Two examples of the Beulas Midi Cygnus were in stock at the Bus & Coach Centre, and having been given the keys for both, I opted to take the one that was least frozen! The first thing that strikes you about the Cygnus is the styling. Given that the current face of Beulas was only introduced in 2019, these vehicles have the benefit of modern styling that looks a little different. The raked headlights almost give the Cygnus a friendly face, whilst in terms of practicality the front bumper is in three sections, so any accident damage repairs are then made easier.

The build quality of the interior is very good, with plenty of leg room and no rattles found on the test drive. RICHARD SHARMAN

Aerodynamics have also been considered, with the front fog lights and number plate being recessed, and a clever idea of the flow of the headlight cluster carrying on into the black panel underneath the windscreen, further reducing the drag coefficient.

The side of the vehicle has been designed with clean lines. Dark tinted glazing features a chrome Beulas name plate over the front axle and the tucked-in lower edge of the lockers makes loading and unloading easier. The side profile also features a cant rail along the roof line which hides the roof mounted air-conditioning unit, and the side profile is completed with a set of smartly designed six-spoke wheeltrims.

The rear profile of the Cygnus has had a few tweaks over the years. The rear light cluster maintains a familiar shape but now has three high intensity LED units fitted within the outline of the cluster. As with the front of the coach, the bumper has three sections for easy repairs. There is significant ventilation for the Euro VI engine, with a number of vents above the boot lid and a panel with large grilles to the nearside rear.

Interior quality

When it comes to the interior, for those that are not familiar with Beulas coaches, you open the front plug door to find a pleasantly designed high-quality, welcoming saloon. The entry area has been well thought out, and as darkness falls the benefit of blue LED step edges on the three steps, and a heater outlet under the second step show their advantages. The courier or second driver also benefits from having plenty of room, ventilation and a large lip on the floor on which to place their feet.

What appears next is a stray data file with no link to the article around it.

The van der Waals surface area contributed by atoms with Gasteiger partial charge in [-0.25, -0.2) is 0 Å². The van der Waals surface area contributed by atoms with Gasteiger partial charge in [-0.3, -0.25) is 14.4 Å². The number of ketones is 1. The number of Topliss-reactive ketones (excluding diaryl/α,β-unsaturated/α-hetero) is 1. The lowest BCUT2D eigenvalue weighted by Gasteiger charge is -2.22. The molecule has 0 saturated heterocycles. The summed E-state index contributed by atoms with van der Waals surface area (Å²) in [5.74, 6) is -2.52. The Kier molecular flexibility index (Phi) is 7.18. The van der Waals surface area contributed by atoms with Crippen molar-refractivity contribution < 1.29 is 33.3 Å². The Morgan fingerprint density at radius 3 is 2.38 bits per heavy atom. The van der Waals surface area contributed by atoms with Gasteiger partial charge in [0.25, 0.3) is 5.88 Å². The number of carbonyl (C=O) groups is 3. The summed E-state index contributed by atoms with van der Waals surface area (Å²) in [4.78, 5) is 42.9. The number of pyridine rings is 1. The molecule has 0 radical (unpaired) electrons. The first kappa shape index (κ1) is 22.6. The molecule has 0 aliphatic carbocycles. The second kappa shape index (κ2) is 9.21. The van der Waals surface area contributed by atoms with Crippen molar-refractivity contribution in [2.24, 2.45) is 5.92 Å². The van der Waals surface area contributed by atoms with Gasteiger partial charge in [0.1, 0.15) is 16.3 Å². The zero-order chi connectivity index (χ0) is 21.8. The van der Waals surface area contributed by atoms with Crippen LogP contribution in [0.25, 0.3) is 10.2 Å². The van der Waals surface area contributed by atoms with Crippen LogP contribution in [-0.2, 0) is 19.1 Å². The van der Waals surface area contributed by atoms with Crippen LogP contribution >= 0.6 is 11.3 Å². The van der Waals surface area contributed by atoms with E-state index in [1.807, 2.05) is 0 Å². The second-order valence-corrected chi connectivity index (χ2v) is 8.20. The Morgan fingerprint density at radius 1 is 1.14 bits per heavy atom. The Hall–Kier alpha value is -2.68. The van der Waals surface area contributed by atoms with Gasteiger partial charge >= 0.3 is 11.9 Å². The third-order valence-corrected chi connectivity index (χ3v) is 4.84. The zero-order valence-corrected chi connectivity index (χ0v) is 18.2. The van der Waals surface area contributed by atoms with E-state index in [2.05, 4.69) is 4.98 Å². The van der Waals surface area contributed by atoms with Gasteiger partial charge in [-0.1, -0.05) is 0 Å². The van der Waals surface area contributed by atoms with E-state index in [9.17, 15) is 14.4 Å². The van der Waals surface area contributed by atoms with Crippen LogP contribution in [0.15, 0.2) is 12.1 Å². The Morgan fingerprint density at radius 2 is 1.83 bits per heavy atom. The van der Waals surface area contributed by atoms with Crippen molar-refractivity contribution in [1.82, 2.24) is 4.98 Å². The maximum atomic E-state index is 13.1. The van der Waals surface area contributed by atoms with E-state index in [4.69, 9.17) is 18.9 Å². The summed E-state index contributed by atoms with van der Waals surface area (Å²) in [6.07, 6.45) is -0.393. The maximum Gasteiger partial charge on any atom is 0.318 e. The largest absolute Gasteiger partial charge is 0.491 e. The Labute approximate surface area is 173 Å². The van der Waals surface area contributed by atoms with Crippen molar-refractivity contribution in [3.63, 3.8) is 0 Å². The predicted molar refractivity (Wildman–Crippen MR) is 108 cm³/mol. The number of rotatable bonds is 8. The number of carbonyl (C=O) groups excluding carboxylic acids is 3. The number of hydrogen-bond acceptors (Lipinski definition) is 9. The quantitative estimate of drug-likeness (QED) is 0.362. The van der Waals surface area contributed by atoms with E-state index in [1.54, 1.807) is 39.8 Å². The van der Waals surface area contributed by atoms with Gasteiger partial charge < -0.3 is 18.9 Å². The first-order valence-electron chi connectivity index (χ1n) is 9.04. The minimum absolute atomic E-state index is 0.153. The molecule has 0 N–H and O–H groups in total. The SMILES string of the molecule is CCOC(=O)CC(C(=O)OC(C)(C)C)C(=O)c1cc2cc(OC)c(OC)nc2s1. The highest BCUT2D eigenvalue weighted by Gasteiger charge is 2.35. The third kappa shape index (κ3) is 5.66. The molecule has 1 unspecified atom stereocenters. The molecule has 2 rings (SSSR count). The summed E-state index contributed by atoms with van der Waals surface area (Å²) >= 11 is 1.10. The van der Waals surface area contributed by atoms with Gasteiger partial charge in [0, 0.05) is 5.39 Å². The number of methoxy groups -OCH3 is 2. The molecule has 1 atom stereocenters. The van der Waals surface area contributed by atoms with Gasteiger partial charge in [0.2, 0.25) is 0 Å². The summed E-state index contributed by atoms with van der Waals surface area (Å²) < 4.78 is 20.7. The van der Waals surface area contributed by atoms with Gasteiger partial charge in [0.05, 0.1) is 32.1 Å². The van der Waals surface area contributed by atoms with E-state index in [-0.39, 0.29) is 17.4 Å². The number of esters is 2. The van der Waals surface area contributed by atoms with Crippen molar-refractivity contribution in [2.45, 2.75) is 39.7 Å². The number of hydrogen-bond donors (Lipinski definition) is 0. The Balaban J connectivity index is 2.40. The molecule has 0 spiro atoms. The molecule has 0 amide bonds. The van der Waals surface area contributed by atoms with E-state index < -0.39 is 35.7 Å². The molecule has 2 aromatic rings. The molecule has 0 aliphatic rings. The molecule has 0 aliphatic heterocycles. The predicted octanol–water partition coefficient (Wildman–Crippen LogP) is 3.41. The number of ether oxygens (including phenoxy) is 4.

Once into the saloon you find a light and airy interior that allows you to stand up fully, with the 3.60m height giving the benefit of plenty of room for medium size bags in the overhead racks and tall windows. The cream and grey interior works well, and makes the interior bright and airy, aided by two large roof vents towards the front and rear of the coach. The pleated curtains have double Beulas-branded curtain hooks, which look the business and keeps the curtains in place.

This vehicle only has 34 seats on a 10.8 metre chassis, which delivers significant legroom throughout the length of the coach. The Sege seating is comfortable and features a leather headrest insert, three-point seatbelts and USB ports mounted between the seat bases. The overhead passenger service units feature blue accent lighting and are high quality.

At the rear of the coach you find a powered plug door behind the offside rear wheel and a step up into the kitchen area where a large Dometic unit is fitted, featuring a work area, sink, on-counter storage and two large refrigerated drawers for bottled drinks. A large Sani Bus toilet unit is also fitted.

Overall, you do get a feeling the interior is quite bespoke and that the quality is certainly there.

From the driver’s seat

Sitting in the ISRI drivers seat – fitted with a Bosch microphone – the drivers has a comfortable working environment. Looking at the dashboard, if you like switches, then this is the coach for you! But, they are not just there for the sake of it, everything has a purpose and it shows you how well equipped the Cygnus is.

A dashboard-mounted fridge is fitted next to the entry door, then to the left of the dashboard is a Bosch sound system, CCTV screen, Hispacold air-conditioning unit, a Pedro Sanz demister unit, vehicle interior lighting switches – it took me a while to find the main interior lights as they’re on a separate unmarked rotary switch which allows you to dim the bright LED lighting as required – and a small panel towards the top of the dash relates to all the warning symbols for the Beulas side of the vehicle. The standard VDL binnacle is used, as found in the VDL Futura.

To the right of the dashboard you will find the controls for the Webasto, headlights, powered lockers, doors, gear selector and chassis-related functions. The driver also benefits from a large powered cab window.

A large Dometic servery unit is fitted at the rear of the vehicle and includes two large chilled drawers for bottles. The large WC unit is by Sani Bus. RICHARD SHARMAN

On the road

Trade plates attached, it was time to hit the road. By this time, darkness had fallen and the temperature had dropped further. Luckily, the Cygnus is equipped with powerful demisters and effective convection heating in the saloon, together with heated mirrors.